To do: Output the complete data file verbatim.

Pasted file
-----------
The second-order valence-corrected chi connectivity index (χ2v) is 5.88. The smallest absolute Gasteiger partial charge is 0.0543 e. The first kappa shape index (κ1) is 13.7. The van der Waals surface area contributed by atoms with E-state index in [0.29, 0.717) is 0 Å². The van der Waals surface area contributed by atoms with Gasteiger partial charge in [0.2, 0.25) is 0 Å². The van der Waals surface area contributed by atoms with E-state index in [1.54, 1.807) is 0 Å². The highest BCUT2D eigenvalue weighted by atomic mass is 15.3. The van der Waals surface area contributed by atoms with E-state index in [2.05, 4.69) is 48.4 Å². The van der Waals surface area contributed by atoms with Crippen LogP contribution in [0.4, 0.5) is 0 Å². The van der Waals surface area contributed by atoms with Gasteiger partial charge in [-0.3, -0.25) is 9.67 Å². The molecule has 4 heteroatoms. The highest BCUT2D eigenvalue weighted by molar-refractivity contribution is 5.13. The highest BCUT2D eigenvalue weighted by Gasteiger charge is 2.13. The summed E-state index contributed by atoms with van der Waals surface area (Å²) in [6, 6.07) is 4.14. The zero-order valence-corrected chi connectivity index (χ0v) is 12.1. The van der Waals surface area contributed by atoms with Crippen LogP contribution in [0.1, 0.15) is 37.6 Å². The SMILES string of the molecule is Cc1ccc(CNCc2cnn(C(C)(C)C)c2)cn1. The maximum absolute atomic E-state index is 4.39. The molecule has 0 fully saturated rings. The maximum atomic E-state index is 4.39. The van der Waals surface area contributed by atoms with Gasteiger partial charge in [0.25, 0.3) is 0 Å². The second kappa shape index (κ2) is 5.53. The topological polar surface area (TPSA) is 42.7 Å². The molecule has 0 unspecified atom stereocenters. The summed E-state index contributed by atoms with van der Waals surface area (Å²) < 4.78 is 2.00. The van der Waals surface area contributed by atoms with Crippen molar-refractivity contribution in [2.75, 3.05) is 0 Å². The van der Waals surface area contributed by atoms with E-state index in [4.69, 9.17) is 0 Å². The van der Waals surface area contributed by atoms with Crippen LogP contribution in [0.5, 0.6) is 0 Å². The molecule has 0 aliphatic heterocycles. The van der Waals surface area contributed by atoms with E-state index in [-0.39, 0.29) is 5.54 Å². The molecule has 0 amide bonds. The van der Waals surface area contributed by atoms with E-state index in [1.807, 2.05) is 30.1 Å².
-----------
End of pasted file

The second-order valence-corrected chi connectivity index (χ2v) is 5.88. The smallest absolute Gasteiger partial charge is 0.0543 e. The first kappa shape index (κ1) is 13.7. The van der Waals surface area contributed by atoms with E-state index in [0.29, 0.717) is 0 Å². The van der Waals surface area contributed by atoms with Gasteiger partial charge in [0.2, 0.25) is 0 Å². The van der Waals surface area contributed by atoms with E-state index in [1.54, 1.807) is 0 Å². The highest BCUT2D eigenvalue weighted by atomic mass is 15.3. The van der Waals surface area contributed by atoms with E-state index in [2.05, 4.69) is 48.4 Å². The van der Waals surface area contributed by atoms with Crippen LogP contribution in [0.4, 0.5) is 0 Å². The van der Waals surface area contributed by atoms with Gasteiger partial charge in [-0.3, -0.25) is 9.67 Å². The molecule has 4 heteroatoms. The highest BCUT2D eigenvalue weighted by molar-refractivity contribution is 5.13. The highest BCUT2D eigenvalue weighted by Gasteiger charge is 2.13. The summed E-state index contributed by atoms with van der Waals surface area (Å²) in [6, 6.07) is 4.14. The zero-order valence-corrected chi connectivity index (χ0v) is 12.1. The van der Waals surface area contributed by atoms with Crippen LogP contribution in [0.1, 0.15) is 37.6 Å². The SMILES string of the molecule is Cc1ccc(CNCc2cnn(C(C)(C)C)c2)cn1. The maximum absolute atomic E-state index is 4.39. The molecule has 0 fully saturated rings. The maximum atomic E-state index is 4.39. The van der Waals surface area contributed by atoms with Gasteiger partial charge in [0.25, 0.3) is 0 Å². The second kappa shape index (κ2) is 5.53. The topological polar surface area (TPSA) is 42.7 Å². The molecule has 0 unspecified atom stereocenters. The summed E-state index contributed by atoms with van der Waals surface area (Å²) < 4.78 is 2.00. The van der Waals surface area contributed by atoms with Crippen molar-refractivity contribution in [2.75, 3.05) is 0 Å². The van der Waals surface area contributed by atoms with E-state index in [4.69, 9.17) is 0 Å². The van der Waals surface area contributed by atoms with Crippen LogP contribution in [0.5, 0.6) is 0 Å². The molecule has 0 aliphatic heterocycles. The van der Waals surface area contributed by atoms with E-state index in [-0.39, 0.29) is 5.54 Å². The molecule has 0 amide bonds. The van der Waals surface area contributed by atoms with E-state index in [1.807, 2.05) is 30.1 Å².